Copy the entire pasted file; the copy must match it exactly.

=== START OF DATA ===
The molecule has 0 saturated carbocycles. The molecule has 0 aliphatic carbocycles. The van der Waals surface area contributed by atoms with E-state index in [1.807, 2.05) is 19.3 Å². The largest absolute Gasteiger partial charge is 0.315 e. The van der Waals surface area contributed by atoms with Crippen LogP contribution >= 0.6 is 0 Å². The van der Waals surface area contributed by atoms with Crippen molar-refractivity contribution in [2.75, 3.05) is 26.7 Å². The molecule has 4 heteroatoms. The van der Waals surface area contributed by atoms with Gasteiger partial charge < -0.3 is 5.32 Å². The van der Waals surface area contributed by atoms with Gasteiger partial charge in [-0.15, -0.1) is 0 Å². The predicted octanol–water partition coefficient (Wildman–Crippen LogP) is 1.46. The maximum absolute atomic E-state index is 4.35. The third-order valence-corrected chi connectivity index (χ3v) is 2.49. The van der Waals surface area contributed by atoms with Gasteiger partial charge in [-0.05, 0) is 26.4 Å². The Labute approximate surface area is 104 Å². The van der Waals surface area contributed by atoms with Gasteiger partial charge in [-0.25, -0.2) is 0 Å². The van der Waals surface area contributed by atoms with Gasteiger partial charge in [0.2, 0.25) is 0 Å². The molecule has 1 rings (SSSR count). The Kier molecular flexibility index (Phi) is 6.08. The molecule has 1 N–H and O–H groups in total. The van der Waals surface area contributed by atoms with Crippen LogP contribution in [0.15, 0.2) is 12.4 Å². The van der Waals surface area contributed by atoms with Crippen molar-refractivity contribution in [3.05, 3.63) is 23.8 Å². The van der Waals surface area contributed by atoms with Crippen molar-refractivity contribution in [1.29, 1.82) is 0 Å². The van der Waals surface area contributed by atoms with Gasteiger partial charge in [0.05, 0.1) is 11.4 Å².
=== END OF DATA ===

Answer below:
The molecule has 0 saturated carbocycles. The molecule has 0 aliphatic carbocycles. The van der Waals surface area contributed by atoms with E-state index in [1.807, 2.05) is 19.3 Å². The largest absolute Gasteiger partial charge is 0.315 e. The van der Waals surface area contributed by atoms with Crippen LogP contribution >= 0.6 is 0 Å². The van der Waals surface area contributed by atoms with Crippen molar-refractivity contribution in [2.75, 3.05) is 26.7 Å². The molecule has 4 heteroatoms. The van der Waals surface area contributed by atoms with Gasteiger partial charge < -0.3 is 5.32 Å². The van der Waals surface area contributed by atoms with Gasteiger partial charge in [-0.15, -0.1) is 0 Å². The predicted octanol–water partition coefficient (Wildman–Crippen LogP) is 1.46. The maximum absolute atomic E-state index is 4.35. The third-order valence-corrected chi connectivity index (χ3v) is 2.49. The van der Waals surface area contributed by atoms with Gasteiger partial charge in [-0.05, 0) is 26.4 Å². The Labute approximate surface area is 104 Å². The van der Waals surface area contributed by atoms with Gasteiger partial charge in [-0.25, -0.2) is 0 Å². The van der Waals surface area contributed by atoms with Gasteiger partial charge in [0.2, 0.25) is 0 Å². The molecule has 1 rings (SSSR count). The Kier molecular flexibility index (Phi) is 6.08. The molecule has 1 N–H and O–H groups in total. The van der Waals surface area contributed by atoms with Crippen LogP contribution in [0.15, 0.2) is 12.4 Å². The van der Waals surface area contributed by atoms with Crippen molar-refractivity contribution in [3.05, 3.63) is 23.8 Å². The van der Waals surface area contributed by atoms with Crippen molar-refractivity contribution in [1.29, 1.82) is 0 Å². The van der Waals surface area contributed by atoms with Gasteiger partial charge in [0.05, 0.1) is 11.4 Å².